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Old 09-07-2014, 12:56 AM   #8
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I just track them as dollars and include tax in my expenses. It is slightly misleading as dollars in the pre-tax investments will provoke tax expenses to access them, while dollars in post-tax accounts will not, but I expect to have an ongoing campaign to minimize taxes by spreading conversions and spending over as many years as possible, so broad averages are probably good enough for planning purposes.
This is exactly how I think about taxes. Just another expense that I estimate to be about 25% of my planned spending budget. Just like any other category of spending I try to minimize it - but if it's a little higher or lower in any given year, then I will adjust the other categories to compensate. I would do the same if I had a year with unusually high medical expenses which are even harder to estimate (I use 12.5% for this).
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Old 09-07-2014, 05:57 AM   #9
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How about the other angle, investments. Lets say 50% pretax and the rest taxable. Lets say you have a two fund portfolio. Do you equal weight them ?

Let assume both funds have the same costs, risks, return expectations.


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I weight them equally but have very different investments in pre versus after tax accounts.

Pre Tax: S&P 500, Extended US market Index since those 2 are readily available in any 40k accounts. Also REITS because I don't want to pay high tax on REIT yield.

After Tax: things like VWO, VXUS, because those are not available in 401Ks. VIG or SCHD because I want high quality tilt and those again are not available in 401Ks.

This gives me over all very well balanced equity only portfolio.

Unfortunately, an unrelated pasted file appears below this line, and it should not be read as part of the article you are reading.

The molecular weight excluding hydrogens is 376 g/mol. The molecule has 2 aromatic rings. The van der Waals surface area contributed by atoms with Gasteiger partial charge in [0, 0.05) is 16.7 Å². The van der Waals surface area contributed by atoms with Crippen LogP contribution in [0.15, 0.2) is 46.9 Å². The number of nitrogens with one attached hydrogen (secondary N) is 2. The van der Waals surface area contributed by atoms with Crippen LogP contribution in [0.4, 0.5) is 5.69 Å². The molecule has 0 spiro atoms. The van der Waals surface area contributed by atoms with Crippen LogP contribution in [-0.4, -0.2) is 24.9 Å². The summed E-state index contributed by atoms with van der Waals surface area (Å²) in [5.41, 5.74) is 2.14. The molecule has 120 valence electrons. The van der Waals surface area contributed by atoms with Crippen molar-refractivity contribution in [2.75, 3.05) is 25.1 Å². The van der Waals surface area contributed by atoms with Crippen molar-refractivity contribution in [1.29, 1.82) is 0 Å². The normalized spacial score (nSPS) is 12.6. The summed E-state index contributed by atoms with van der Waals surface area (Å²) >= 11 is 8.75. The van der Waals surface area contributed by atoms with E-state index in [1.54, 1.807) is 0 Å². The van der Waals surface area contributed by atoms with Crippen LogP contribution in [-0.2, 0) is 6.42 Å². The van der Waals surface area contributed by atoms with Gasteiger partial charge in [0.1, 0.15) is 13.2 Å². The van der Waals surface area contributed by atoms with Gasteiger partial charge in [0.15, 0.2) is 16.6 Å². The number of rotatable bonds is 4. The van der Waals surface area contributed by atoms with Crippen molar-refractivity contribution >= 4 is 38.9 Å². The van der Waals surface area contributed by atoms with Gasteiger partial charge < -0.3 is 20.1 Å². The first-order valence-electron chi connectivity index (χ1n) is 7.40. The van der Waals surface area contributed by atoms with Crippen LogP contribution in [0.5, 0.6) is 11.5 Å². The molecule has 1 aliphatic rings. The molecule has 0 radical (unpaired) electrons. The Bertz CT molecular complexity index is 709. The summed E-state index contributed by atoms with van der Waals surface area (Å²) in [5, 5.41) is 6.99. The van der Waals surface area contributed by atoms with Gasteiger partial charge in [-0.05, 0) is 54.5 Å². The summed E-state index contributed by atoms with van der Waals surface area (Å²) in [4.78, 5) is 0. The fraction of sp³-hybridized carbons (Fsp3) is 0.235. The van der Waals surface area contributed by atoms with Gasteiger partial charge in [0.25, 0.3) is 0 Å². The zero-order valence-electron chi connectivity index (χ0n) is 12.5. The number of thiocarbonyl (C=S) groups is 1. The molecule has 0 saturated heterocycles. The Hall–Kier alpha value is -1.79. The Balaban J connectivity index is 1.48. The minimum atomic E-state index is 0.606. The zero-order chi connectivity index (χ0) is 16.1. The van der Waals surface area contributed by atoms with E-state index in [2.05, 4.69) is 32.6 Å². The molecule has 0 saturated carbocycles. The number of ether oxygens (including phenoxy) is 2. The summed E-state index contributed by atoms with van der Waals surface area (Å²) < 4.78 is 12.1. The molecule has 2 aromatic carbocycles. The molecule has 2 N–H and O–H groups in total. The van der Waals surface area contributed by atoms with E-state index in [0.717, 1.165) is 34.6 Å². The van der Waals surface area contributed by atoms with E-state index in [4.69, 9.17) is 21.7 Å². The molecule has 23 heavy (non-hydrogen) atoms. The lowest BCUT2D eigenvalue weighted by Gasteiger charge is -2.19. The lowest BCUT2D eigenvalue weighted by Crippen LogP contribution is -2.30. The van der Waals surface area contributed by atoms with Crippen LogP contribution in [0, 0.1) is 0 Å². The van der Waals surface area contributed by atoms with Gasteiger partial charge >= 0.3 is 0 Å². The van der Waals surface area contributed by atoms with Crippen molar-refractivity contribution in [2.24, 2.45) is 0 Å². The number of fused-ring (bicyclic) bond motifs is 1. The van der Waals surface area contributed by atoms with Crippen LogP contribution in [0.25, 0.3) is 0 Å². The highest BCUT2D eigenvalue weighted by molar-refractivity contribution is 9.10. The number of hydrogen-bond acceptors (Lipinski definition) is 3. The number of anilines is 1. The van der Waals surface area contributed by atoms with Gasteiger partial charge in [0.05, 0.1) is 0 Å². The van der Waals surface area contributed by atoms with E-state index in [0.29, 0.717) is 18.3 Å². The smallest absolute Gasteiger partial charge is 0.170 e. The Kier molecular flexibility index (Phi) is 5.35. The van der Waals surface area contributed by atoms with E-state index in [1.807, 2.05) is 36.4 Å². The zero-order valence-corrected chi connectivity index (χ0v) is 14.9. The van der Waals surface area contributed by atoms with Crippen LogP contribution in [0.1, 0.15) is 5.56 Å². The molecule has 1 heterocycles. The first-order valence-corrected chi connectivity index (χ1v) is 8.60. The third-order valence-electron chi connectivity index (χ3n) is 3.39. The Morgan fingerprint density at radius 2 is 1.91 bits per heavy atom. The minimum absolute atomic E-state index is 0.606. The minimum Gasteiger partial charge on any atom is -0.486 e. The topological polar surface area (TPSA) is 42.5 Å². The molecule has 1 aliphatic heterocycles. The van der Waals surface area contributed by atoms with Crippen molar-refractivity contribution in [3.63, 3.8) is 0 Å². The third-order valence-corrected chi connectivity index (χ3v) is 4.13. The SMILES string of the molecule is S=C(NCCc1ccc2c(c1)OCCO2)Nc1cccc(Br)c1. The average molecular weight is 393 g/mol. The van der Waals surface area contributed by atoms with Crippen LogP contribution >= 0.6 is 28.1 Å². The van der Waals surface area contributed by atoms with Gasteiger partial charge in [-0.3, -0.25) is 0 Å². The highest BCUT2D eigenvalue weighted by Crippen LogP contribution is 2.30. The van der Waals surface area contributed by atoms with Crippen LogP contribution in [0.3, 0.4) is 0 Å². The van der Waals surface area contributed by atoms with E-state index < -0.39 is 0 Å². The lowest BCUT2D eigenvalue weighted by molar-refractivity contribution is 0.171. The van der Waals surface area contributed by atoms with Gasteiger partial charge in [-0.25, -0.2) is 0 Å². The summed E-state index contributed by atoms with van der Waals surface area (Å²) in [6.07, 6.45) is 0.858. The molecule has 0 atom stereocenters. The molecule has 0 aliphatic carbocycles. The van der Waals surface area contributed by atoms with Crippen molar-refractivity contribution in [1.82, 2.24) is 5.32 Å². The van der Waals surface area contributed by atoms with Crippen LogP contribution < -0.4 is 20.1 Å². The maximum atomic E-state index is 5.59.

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Old 09-07-2014, 06:25 AM   #10
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Like someone else said, I track a dollar as a dollar for NW. Those dollars work for you in investments, so I account for them now.

However, I also keep an "debit" category in quicken that I update 4 times a years based on the worth of my IRAs and 401ks. I take 35% of that value and create a debit. This just gives me a feel for what would happen if I liquidated all at once. So I look at both numbers.
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Old 09-07-2014, 07:14 AM   #11
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I think most people here ignore deferred taxes in calculating net worth, which I think is fine. For retirement planning, I think it is most common, and most appropriate, to simply include taxes in your expenses and ignore deferred taxes in calculating yur retirement assets.

For many ERs, a pleasant surprise is that taxes drop significantly upon retiring. My marginal tax rate went from 28% to 0%, and I could pay 0% if I didn't do any Roth conversions, which are totally discretionary. With Roth conversions to the top of the 15% tax bracket, my effective federal tax rate is about 5% (tax/income) and the effective tax rate on my Roth conversion is about 7% (tax/roth conversion) so if I were to do a deferred tax calculation I would probably use 7% for tax-deferred accounts and 0% for unrealized gains in taxable accounts since my tax strategy is to design withdrawals to stay within the 15% tax bracket.

If a CPA were doing a personal financial statement for you for a lender, deferred taxes (for most people the federal and state taxes that would be due on tax-deferred accounts and unrealized gains on taxable accounts) is required. However, as papadad111 points out, determining the tax rate that will ultimately be applied when those tax-deferred funds become taxable or capital gains get realized is tricky, but the 25-30% that was suggested is way too much in my experience.